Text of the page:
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Sexual Harassment Trial against Wall Street Trader Closes
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A heated sexual harassment trial ended on Friday with claims that the defendant was both a family man and a deceptive liar.

Summary: A heated sexual harassment trial ended on Friday with claims that the defendant was both a family man and a deceptive liar.

According to Litigation Daily, a peculiar sexual harassment trial against a Wall Street stock trader finally ended on Friday. During the closing arguments, Benjamin Wey was accused of being a liar unable to feel remorse, and was hailed as a doting husband and father.


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Hanna Bouveng, a 25-year-old Swedish national, sued Wey, 43, and his company, New York Global Group, in July of 2014. Bouveng argued that Wey persuaded her into engaging in a sexual relationship with him when she was an intern from 2013-2014. When she ended the relationship, she argues she was fired.

Wey was well known in the business world for connecting Chinese companies with U.S. advisers and investors by helping them obtain stock listings through reverse mergers, a controversial process. According to Wikipedia, the process involves a private company’s acquisition of a public company to avoid the lengthy process required to go public. Wey, according to his company’s site, is a financier and expert on China who advises governments and Fortune 500 companies. The site also states he is a journalist and civil rights advocate.

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David Ratner of Morelli Alters Ratner represents Bouveng. Dentons partners Glenn Colton and Gary Meyerhoff represent Wey.



On the last day of trial, Colton stated that both parties were at fault. He said, “There will be, and are, no winners in this case.”

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In an attempt to discredit Bouveng, Colton argued she was a party girl whose job performance suffered due to her constant clubbing. He argued that Wey and Bouveng never had sex, and that Bouveng’s story changed over time. For example, Bouveng apparently first stated that she and Wey spent a night together at a hotel, but later said it was two nights, after being presented with a bill that showed a two-night stay. Wey argued that he was the only one that stayed in the room.

Colton (L) and Meyerhoff (R)

Colton (L) and Meyerhoff (R)

Colton also attempted to show that Wey was a devoted husband. He argued that when Wey considered renting an apartment for Bouveng to help her out, he spoke to his wife about it first. “There’s no dispute that he told her about the apartment,” he commented. Colton also argued that Wey would not have done so if he was having an affair, and that there were legitimate reasons to fire Bouveng.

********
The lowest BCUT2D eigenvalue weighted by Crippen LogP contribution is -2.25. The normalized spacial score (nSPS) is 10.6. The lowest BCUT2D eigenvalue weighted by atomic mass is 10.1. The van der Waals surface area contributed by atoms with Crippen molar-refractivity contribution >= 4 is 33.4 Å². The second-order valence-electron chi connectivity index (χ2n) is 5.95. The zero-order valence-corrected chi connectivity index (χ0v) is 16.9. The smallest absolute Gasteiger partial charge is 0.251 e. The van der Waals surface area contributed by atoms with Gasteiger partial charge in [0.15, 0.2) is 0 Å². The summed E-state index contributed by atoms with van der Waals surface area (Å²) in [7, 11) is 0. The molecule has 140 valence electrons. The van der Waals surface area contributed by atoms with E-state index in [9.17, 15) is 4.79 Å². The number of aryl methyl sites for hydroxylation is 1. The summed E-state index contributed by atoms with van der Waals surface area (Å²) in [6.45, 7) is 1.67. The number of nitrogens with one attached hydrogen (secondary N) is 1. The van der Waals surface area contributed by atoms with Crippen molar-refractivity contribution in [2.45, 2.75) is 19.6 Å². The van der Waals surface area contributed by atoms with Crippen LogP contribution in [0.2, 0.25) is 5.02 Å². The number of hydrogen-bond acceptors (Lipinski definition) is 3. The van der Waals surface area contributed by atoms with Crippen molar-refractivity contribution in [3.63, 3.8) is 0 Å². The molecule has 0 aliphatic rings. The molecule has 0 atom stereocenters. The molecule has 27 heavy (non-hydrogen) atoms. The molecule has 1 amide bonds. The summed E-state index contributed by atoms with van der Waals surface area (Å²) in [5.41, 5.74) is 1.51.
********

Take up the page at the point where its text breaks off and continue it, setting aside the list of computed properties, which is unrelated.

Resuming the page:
Wey also allegedly posted articles online about Bouvent that called her a drug dealer and a prostitute. In response to these actions, Colton argued that these statements were not defamatory because they did not cause any true damage to her. In support of this argument, Colton showed the jury pictures of Bouveng smiling and having fun with her friends after the statements were posted on the Internet.

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Last year, a plaintiff won damages in a sexual harassment case against his female boss.

Bouveng’s attorney argued that Wey forced Bouveng to have sex with him so that she could keep her job. “Force is using your position as the boss to make an employee do something she doesn’t want to do,” Ratner argued. Ratner has also stated that Wey was a habitual liar and a narcissist. She said, “He doesn’t tell the truth about anything.”

As for the online statements, Ratner argued that these were defamation per se. “What he’s done is destroy her reputation.” She said that Bouveng “lost her ambition [and] lost her joy” because of Wey’s actions.

In closing, Ratner asked for $25 million in punitive damages for each of the five claims that were brought against Wey. According to the New York Daily News, the jury returned a verdict for $18 million.

Source: Litigation Daily

Photo credit: New York Post, Twitter (Ratner), (Colton, Meyerhoff)



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